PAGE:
Isabella’s maid bespoke a pair immediately, and sent Mary a piece of pretty calico for the outside. The last-maker made a last for her, and over this Mary sewed the calico vamps tight. Her brother advised her to try platted packthread instead of hemp for the soles; and she found that this looked more neat than the hemp soles, and was likely to last longer. She platted the packthread together in strands of about half an inch thick, and these were served firmly together at the bottom of the shoe. When they were finished they fitted well, and the maid showed them to her mistress.
Isabella and Caroline were so well pleased with Mary’s ingenuity and kindness to her brother, that they bespoke from her two dozen of these shoes, and gave her three yards of coloured fustian to make them of, and galloon for the binding. When the shoes were completed, Isabella and Caroline disposed of them for her amongst their acquaintance, and got three shillings a pair for them. The young ladies, as soon as they had collected the money, walked to the old castle, where they found everything neat and clean as usual. They had great pleasure in giving to this industrious girl the reward of her ingenuity, which she received with some surprise and more gratitude. They advised her to continue the shoemaking trade, as they found the shoes were liked, and they knew that they could have a sale for them at the Repository in Dublin.
Mary, encouraged by these kind friends, went on with her little manufacture with increased activity. Peggy and Anne platted the packthread, and basted the vamps and linings together ready for her. Edmund was allowed to come home for an hour every morning, provided he was back again before eight o’clock. It was summer time, and he got up early, because he liked to go home to see his sisters, and he took his share in the manufactory. It was his business to hammer the soles flat: and as soon as he came home every morning he performed his task with so much cheerfulness and sang so merrily at his work, that the hour of his arrival was always an hour of joy to the family.
Mary had presently employment enough upon her hands. Orders came to her for shoes from many families in the neighbourhood, and she could not get them finished fast enough. She, however, in the midst of her hurry, found time to make a very pretty pair, with neat roses, as a present for her schoolmistress, who, now that she saw her pupil in a good way of business, consented to receive the amount of her old debt. Several of the children who went to her school were delighted with the sight of Mary’s present, and went to the little manufactory at Rossmore Castle, to find out how these shoes were made. Some went from curiosity, others from idleness; but when they saw how happy the little shoemakers seemed whilst busy at work, they longed to take some share in what was going forward. One begged Mary to let her plat some packthread for the soles; another helped Peggy and Anne to baste in the linings; and all who could get employment were pleased, for the idle ones were shoved out of the way. It became a custom with the children of the village to resort to the old castle at their play hours; and it was surprising to see how much was done by ten or twelve of them, each doing but a little at a time.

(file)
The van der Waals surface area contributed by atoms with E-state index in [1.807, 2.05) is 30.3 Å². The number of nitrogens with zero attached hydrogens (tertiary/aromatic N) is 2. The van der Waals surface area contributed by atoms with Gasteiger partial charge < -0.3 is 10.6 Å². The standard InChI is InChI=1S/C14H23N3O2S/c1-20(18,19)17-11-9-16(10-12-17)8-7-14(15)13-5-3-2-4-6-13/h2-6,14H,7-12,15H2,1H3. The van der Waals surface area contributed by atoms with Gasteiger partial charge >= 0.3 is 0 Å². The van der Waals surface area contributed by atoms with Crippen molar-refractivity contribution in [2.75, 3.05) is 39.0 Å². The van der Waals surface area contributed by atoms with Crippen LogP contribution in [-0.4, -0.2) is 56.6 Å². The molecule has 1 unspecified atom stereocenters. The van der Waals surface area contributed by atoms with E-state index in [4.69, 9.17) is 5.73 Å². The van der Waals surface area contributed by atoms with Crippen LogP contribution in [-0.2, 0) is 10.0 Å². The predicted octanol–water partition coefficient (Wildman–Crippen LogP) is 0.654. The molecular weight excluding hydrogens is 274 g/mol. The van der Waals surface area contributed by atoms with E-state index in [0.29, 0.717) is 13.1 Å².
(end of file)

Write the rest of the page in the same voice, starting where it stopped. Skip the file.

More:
One morning Edmund and the little manufacturers were assembled very early, and they were busy at their work, all sitting round the meal chest, which served them for a table.
“My hands must be washed,” said George, a little boy who came running in; “I ran so fast that I might be in time, to go to work along with you all, that I tumbled down, and look how I have dirtied my hands. Most haste worst speed. My hands must be washed before I can do anything.”
Whilst George was washing his hands, two other little children, who had just finished their morning’s work, came to him to beg that he would blow some soap bubbles for them, and they were all three eagerly blowing bubbles, and watching them mount into the air, when suddenly they were startled by a noise as loud as thunder. They were in a sort of outer court of the castle, next to the room in which all their companions were at work, and they ran precipitately into the room, exclaiming, “Did you hear that noise?”
“I thought I heard a clap of thunder,” said Mary, “but why do you look so frightened?”
As she finished speaking, another and a louder noise, and the walls round about them shook. The children turned pale and stood motionless; but Edmund threw down his hammer, and ran out to see what was the matter. Mary followed him, and they saw that a great chimney of the old ruins at the farthest side of the castle had fallen down, and this was the cause of the prodigious noise.